Transforming Assessment Through Games

The Design, Development and Evaluation of a Game-Informed Assessment Framework using Digital Assessment Technologies


Games, as forms of play, can potentially inform and transform learning by providing meaningful learning environments (Gee 2005). This dissertation, underpinned by an assessment for learning philosophy, brings games, learning and assessment principles together, in an attempt to reframe current assessment practices. I have introduced the term ‘game-informed assessment’ (GIA) and developed a set of guiding principles, forming the game-informed assessment framework. This conceptual framework, informed by gameplay elements and principles of learning found in good game designs, utilises digital assessment technologies in an endeavour to provide a formative assessment that enhances students’ learning.

The framework was quantitatively evaluated through its capacity of acting as a catalyst for improvement in students’ academic achievement, operationally defined as the score or grade obtained on standardised tests measuring the different levels of the cognitive domain set by Bloom’s taxonomy of educational objectives (Bloom 1956). More specifically, the research question asked whether a game-informed approach to assessment using digital assessment technologies, improves the Physics test scores of Form 5 male students in Malta. A quasi-experimental design with 30 students in 2 groups was utilised. After a 10-week intervention period, during which the control group was assessed using traditional summative assessment practices while the experimental group followed a game-informed approach to assessment, all students took a test measuring their academic achievement. An analysis of covariance was performed on the overall mean test scores and on the scores obtained from the individual questions, categorised according to the different cognitive levels of Bloom’s taxonomy. All scores were adjusted for prior academic performance, which was taken as a covariate in all statistical analysis.

The overall adjusted post-intervention mean test scores, showed a positive, yet not statistically significant difference between academic achievement for the two intervention groups. However, on analysing the mean scores at the different cognitive processes of Bloom’s taxonomy, results confirmed a statistically significant difference at the analysis, synthesis and evaluation levels. This suggests that a game-informed approach was more effective at the more complex and abstract levels of the cumulative hierarchy represented by Bloom’s taxonomy. The observed correlation may be explained in terms of the intrinsic metacognitive properties possessed by the game-informed intervention, during which the experimental group was continuously being exposed to metacognitive knowledge and skills. These findings challenge the assessment of learning mentality brought about by summative examinations, in favour of and with greater emphasis on the cognitive gains brought about by an assessment for learning approach. More specifically, the research has shown that the way assessment is designed and delivered in class, has an effect on how students think and learn, and ultimately perform in traditional tests/exams. These interesting observations represent an attempt of philosophical shift towards a more comprehensive and inclusive mutual relationship between assessment and learning. As such, although not immediately generalisable, the theoretical foundations and empirical evidence resulting from this dissertation have the potential to inform future thinking and practice in the scholarly areas of games and assessment.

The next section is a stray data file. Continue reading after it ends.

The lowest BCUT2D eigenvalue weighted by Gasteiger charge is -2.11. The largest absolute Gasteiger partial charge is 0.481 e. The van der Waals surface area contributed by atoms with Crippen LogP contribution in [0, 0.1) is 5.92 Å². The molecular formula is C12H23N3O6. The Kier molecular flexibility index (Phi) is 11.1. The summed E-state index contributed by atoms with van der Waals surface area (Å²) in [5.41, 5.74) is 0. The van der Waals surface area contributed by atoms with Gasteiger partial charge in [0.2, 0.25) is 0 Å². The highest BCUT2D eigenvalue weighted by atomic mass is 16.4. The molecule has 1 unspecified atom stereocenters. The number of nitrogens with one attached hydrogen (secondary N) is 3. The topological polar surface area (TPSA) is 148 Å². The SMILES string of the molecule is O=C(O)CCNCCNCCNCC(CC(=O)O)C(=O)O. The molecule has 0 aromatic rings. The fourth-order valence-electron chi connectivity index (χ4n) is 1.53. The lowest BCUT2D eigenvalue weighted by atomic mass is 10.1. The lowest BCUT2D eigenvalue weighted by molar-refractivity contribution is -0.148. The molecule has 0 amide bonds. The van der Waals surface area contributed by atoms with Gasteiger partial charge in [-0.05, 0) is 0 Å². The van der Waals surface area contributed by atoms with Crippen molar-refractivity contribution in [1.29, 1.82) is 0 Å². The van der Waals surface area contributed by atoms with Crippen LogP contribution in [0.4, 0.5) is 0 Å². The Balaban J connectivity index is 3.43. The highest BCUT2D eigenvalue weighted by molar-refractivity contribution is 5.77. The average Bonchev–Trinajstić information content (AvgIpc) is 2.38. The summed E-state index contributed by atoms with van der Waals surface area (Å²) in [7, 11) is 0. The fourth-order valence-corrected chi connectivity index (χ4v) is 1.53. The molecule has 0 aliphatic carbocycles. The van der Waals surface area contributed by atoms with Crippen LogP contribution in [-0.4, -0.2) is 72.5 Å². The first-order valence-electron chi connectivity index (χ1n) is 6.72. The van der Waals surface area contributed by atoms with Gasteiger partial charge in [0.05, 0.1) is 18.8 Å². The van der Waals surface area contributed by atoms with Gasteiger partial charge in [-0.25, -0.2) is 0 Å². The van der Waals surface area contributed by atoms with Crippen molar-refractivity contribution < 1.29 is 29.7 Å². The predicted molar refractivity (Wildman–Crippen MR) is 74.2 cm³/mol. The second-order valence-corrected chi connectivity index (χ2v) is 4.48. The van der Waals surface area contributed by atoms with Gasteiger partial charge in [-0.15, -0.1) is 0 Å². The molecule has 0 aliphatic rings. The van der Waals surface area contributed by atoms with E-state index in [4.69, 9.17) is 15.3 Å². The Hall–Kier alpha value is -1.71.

Welcome and Why Multimodal?

Hi and welcome to my dissertation, presented as part of my studies on the MSc in Digital Education programme at the University of Edinburgh. I am Stephen Bezzina, a secondary school teacher from Malta. My dissertation is in multimodal format, which basically means that it adopts more than one mode of representation. I hope that you enjoy reading, playing, listening and interacting with my work and feel free to get in touch using the form below.


Video 1 Multimodality [created by S. Bezzina]

(download reference pack here)


I would like to show my appreciation to the team of tutors at the MSc in Digital Education for their constant enthusiastic support throughout my 4 years on the programme. In particular, I would like to thank my dissertation supervisor, Ms Clara O’Shea for her excellent guidance, advice and feedback during all stages of my research. I would like also to thank Dr Hamish Macleod and Dr Jen Ross for the thought-provoking discussions that we had on the Research Methods course about the design and methods utilised in my dissertation. Finally, I would like to sincerely thank my family and Gail, for their patience and encouragement throughout the course of my studies.


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